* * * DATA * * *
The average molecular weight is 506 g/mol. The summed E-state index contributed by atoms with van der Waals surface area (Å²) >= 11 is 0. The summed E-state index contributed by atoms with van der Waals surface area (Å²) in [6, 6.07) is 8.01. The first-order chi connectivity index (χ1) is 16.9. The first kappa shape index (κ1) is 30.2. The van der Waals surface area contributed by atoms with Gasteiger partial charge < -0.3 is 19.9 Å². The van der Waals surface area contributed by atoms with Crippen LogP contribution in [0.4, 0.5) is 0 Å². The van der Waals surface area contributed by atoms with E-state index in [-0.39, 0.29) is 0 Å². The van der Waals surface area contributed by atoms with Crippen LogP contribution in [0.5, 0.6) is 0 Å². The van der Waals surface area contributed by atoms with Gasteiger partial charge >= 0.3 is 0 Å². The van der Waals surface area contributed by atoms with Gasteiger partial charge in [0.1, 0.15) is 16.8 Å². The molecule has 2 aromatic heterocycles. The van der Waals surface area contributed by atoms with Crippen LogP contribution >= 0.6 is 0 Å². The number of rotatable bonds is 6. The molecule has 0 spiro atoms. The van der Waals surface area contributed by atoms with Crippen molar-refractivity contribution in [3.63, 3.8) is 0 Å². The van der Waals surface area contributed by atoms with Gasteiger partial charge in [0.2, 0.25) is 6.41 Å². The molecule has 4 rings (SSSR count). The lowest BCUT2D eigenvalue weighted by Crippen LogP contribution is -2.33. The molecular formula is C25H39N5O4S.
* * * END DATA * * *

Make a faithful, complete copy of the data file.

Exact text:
The average molecular weight is 506 g/mol. The summed E-state index contributed by atoms with van der Waals surface area (Å²) >= 11 is 0. The summed E-state index contributed by atoms with van der Waals surface area (Å²) in [6, 6.07) is 8.01. The first-order chi connectivity index (χ1) is 16.9. The first kappa shape index (κ1) is 30.2. The van der Waals surface area contributed by atoms with Gasteiger partial charge < -0.3 is 19.9 Å². The van der Waals surface area contributed by atoms with Crippen LogP contribution in [0.4, 0.5) is 0 Å². The van der Waals surface area contributed by atoms with E-state index in [-0.39, 0.29) is 0 Å². The van der Waals surface area contributed by atoms with Crippen LogP contribution in [0.5, 0.6) is 0 Å². The van der Waals surface area contributed by atoms with Gasteiger partial charge >= 0.3 is 0 Å². The van der Waals surface area contributed by atoms with Gasteiger partial charge in [0.1, 0.15) is 16.8 Å². The molecule has 2 aromatic heterocycles. The van der Waals surface area contributed by atoms with Crippen LogP contribution >= 0.6 is 0 Å². The number of rotatable bonds is 6. The molecule has 0 spiro atoms. The van der Waals surface area contributed by atoms with Crippen molar-refractivity contribution in [3.63, 3.8) is 0 Å². The van der Waals surface area contributed by atoms with Gasteiger partial charge in [0.2, 0.25) is 6.41 Å². The molecule has 4 rings (SSSR count). The lowest BCUT2D eigenvalue weighted by Crippen LogP contribution is -2.33. The molecular formula is C25H39N5O4S.